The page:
5G technology could increase global economy by $1.5tn by 2030

Along with full-fibre, 5G infrastructures are said to be at the vanguard of countries’ attempts to kick-start their economies in the post-pandemic world, and a new series of reports by STL Partners has concluded that next-generation mobile networks can support multiple use cases that can drive efficiencies and enable new revenue growth in industries across the globe.

The studies, commissioned by Huawei, focused on the global economic impact that 5G could have on key industries, with deep dives into the healthcare, manufacturing, renewable energy and transport and logistics sectors. The overarching conclusion was that 5G-enabled technology could generate an extra $1.5tn by 2030 across eight key industries, with 5G having the biggest impact on the manufacturing, energy and extractive, and transport and distribution industries.

The report also identified lucrative 5G-enabled use cases spanning from industry-specific technology, such as precision monitoring and control within manufacturing or connected ambulances within healthcare, to systems that will bring cross-industry benefits, such as connected traffic infrastructure.

STL Partners said the productivity and local GDP output of an area can be increased through more efficient traffic management, routing and optimisation. This 5G-enabled solution alone could unlock more than $200bn in benefits, the report suggested.

However, STL added the caveat that because it was predicting that economic recovery from Covid-19 should be possible by 2022, its 5G use cases were, broadly, too nascent to be significantly hit by the pandemic. It added that the adoption of most use cases was unlikely to accelerate until after 2025, a time when the ramifications of Covid-19 were almost impossible to predict accurately.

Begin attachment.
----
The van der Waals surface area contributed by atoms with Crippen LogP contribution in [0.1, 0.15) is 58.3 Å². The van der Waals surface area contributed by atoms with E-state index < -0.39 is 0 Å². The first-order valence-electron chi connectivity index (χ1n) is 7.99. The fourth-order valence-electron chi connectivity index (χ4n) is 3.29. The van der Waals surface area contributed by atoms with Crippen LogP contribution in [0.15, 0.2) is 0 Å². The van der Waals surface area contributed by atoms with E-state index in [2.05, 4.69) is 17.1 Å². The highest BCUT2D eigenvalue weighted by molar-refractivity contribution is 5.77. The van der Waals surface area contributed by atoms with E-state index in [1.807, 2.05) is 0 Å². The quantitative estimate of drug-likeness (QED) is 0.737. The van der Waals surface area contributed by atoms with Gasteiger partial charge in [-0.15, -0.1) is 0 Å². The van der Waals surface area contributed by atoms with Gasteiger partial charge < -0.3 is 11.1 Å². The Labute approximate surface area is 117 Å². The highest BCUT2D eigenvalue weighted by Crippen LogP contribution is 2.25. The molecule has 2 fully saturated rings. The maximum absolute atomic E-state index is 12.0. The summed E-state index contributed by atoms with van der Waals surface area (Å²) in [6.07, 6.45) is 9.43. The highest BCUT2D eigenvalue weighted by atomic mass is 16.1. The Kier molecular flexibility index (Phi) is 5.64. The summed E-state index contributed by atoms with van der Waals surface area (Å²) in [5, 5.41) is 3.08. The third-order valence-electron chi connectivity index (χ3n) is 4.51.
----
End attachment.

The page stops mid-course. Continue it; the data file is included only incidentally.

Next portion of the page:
Yet the study saw 5G-enabled applications and solutions as being able to deliver more than just economic benefits. Looking at one key application industry for 5G technology, the study predicted that healthcare technology could see one billion more patients being treated by 2030.

It said that at a time when innovation budgets for most operators are likely to be squeezed because of economic uncertainty, digital health is one area where they seem to be accelerating their efforts. It noted that increased demand for, and acceptance of, use cases such as virtual consultations, remote patient monitoring, artificial intelligence-enabled triage and diagnostics, and population level health analytics have led operators to accelerate development of digital health technology.

STL’s predictions were supported by interviews with potential end-users of 5G technologies. They concurred that 5G had the potential to transform industries and provide a route to economic recovery and growth in uncertain times. Yet they also noted that 5G could indeed unlock opportunities, but only if meaningful engagement and collaboration occurs across governments, industry leaders and telecoms operators.

The report concluded by advising governments and regulators to work to remove barriers that could impede the speed of 5G roll-out. For example, it said they should consider reducing auction fees in favour of reaping tax benefits from GDP growth stimulated by the use cases. It also stressed that telecoms operators and industry leaders must collaborate closely to ensure use cases address the key business pain points facing industries.

In a call to action, STL Partners outlined four main steps to optimise the industry’s approach to 5G in the post-Covid world. First, it said operators needed to recognise where 5G will bring more value to vertical solutions. Second, it prompted operators to identify and prioritise where and how they could go beyond connectivity, going beyond “vanilla” offerings.

Third, it said operators must navigate their way through economic uncertainty without materially restricting innovation budgets that will drive future returns, investing in new technology to help them weather the impact of Covid-19 and thrive in the longer term. Fourth, it said there was a business case for regulators to reduce auction fees in order to (re)grow the economy.

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